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by • 2 Oct, 2016 • Case studies, InspirationComments (0)3944

Public space, communities and learning to be a YouTuber

Encouraged by the incredible sexiness of some YouTubers and the enthusiasm of isolated individuals about my appearance on camera, two months ago I started vlogging. Four episodes in, I’m no Casey Neistat, yet (I film without a drone, for instance). Still, I wanted to share some insight with my readership (you), also to show I didn’t abandon the written word, entirely.

My first vlog took me to Restaurant Syr, where I interviewed the head of their cultural programmer, Minem Sezgin. Restaurant Syr was founded in 2015 by a group of young people who decided they could do more to welcome migrants and learn from an exchange of cultures. It opened this June, and proves to be much more than a restaurant, as you can discover in the video.

In Kinderdijk, I rediscovered the UNESCO world heritage site I grew up next to: The world-famous windmills. A lot had changed since I last visited the mills (on skates, I think), years ago. One, the heritage site had become even more touristy, and caters its visitors better. Two, and surprisingly, it also connects much better to the local communities. A vlog with nice shots of the mills and some great quotes.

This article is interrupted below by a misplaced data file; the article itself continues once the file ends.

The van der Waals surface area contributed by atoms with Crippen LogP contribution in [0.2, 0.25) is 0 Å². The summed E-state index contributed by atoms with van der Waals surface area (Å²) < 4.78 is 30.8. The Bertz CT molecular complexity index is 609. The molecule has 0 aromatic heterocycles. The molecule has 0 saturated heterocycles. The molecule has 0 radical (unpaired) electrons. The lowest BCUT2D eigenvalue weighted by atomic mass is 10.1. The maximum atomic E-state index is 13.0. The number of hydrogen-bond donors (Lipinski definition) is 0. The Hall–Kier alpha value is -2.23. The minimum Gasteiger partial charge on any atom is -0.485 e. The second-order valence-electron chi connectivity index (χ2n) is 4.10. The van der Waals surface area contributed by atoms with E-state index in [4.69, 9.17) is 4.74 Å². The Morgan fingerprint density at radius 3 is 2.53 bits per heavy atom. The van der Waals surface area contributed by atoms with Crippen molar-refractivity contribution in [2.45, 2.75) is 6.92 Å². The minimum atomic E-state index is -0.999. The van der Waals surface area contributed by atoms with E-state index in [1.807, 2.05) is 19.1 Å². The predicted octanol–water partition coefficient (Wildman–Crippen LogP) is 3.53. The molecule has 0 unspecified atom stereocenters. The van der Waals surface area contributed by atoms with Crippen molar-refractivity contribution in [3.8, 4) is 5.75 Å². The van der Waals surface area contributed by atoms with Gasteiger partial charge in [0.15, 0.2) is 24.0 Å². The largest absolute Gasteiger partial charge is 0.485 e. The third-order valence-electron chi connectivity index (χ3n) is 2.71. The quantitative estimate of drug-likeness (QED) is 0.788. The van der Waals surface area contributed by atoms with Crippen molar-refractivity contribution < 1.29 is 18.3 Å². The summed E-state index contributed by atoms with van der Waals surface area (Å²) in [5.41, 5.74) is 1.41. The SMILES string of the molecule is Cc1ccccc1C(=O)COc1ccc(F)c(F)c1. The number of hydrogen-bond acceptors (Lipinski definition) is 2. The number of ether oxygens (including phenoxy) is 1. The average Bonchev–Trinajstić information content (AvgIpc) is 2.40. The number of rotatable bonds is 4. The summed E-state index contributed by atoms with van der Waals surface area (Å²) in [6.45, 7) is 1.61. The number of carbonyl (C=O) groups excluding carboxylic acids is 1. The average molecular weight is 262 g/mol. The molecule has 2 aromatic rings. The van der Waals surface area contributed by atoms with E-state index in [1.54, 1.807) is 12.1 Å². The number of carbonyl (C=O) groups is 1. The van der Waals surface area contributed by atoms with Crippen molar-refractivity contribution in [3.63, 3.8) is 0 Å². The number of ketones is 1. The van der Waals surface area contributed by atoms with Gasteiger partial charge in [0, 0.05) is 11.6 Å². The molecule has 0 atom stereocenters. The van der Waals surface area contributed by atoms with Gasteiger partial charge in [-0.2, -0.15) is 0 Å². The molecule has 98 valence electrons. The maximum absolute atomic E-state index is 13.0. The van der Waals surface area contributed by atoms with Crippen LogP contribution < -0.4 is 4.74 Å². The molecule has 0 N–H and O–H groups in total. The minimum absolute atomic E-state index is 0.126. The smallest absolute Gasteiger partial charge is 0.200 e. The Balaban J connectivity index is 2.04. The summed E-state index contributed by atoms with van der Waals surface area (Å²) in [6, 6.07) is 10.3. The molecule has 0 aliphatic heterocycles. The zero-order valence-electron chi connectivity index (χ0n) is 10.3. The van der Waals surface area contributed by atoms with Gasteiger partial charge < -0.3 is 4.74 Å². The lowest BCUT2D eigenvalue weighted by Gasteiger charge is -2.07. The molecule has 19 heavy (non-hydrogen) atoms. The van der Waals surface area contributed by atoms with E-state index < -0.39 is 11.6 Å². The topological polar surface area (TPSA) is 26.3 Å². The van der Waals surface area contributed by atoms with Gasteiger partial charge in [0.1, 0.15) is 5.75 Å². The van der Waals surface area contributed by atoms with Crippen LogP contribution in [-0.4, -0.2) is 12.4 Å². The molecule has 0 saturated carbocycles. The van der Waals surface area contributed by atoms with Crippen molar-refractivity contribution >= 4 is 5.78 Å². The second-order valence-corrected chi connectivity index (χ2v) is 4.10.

For my third vlog, I flew to Moscow and the Strelka Institute, which has since become one of my favourite spots in the world. It’s a school, a restaurant, a meeting place and much more. Again, Strelka is all about connecting with diverse communities, but it’s more, as you will see: it is very accessible. In the words of Daria Shulga, it is public space.

My fourth vlog brought me to Helsinki, Finland, where I visited one of the museums that gets a footnote in our Cards for Culture – Museum Edition: The City Museum. And it was worth it. When the museum had to relocate, they also reconsidered their role in the city. Their new ambition: Make everyone fall in love with Helsinki. Its director Tiina Merisalo takes us on a tour through the building to give the answer.

What I take away from these four visits: Public space and communities (and a lot of lessons about how to create a vlog). It’s encouraging to see that a restaurant, a public path through a heritage site, an open stage for ideas, and a very accessible museum can have a lot in common, while being very different and unique. I’m very much looking forward to a great many other visits (if you have suggestions, let me know).

I’m making these vlogs with my beaten down Sony camera, no microphone and very rudimentary Premiere Pro skills, but I’m only allowed to upgrade my gear after 10 episodes. This is a learning experience. Next vlog, I’ll take a different approach and try a different style. One day I’ll be a pro YouTuber :-) Until then, please subscribe to follow my journey. Thanks!

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